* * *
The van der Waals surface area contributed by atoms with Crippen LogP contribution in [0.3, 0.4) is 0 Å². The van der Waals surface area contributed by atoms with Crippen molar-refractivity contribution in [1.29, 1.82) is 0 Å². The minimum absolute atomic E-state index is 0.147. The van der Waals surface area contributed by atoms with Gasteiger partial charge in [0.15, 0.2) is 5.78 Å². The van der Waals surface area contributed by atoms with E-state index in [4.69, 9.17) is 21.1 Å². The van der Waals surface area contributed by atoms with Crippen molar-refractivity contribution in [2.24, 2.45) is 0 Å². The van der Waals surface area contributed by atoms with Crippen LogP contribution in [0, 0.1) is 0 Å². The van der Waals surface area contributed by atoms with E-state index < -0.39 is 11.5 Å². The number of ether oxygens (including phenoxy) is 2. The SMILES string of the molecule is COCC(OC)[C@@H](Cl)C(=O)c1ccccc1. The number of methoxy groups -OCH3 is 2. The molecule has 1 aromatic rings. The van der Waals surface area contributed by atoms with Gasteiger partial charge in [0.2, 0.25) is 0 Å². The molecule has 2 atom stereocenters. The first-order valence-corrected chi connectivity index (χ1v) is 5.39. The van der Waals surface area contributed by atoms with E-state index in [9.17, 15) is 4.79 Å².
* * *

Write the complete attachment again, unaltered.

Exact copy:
The van der Waals surface area contributed by atoms with Crippen LogP contribution in [0.3, 0.4) is 0 Å². The van der Waals surface area contributed by atoms with Crippen molar-refractivity contribution in [1.29, 1.82) is 0 Å². The minimum absolute atomic E-state index is 0.147. The van der Waals surface area contributed by atoms with Gasteiger partial charge in [0.15, 0.2) is 5.78 Å². The van der Waals surface area contributed by atoms with E-state index in [4.69, 9.17) is 21.1 Å². The van der Waals surface area contributed by atoms with Crippen molar-refractivity contribution in [2.24, 2.45) is 0 Å². The van der Waals surface area contributed by atoms with Crippen LogP contribution in [0, 0.1) is 0 Å². The van der Waals surface area contributed by atoms with E-state index < -0.39 is 11.5 Å². The number of ether oxygens (including phenoxy) is 2. The SMILES string of the molecule is COCC(OC)[C@@H](Cl)C(=O)c1ccccc1. The number of methoxy groups -OCH3 is 2. The molecule has 1 aromatic rings. The van der Waals surface area contributed by atoms with Gasteiger partial charge in [0.2, 0.25) is 0 Å². The molecule has 2 atom stereocenters. The first-order valence-corrected chi connectivity index (χ1v) is 5.39. The van der Waals surface area contributed by atoms with E-state index in [9.17, 15) is 4.79 Å².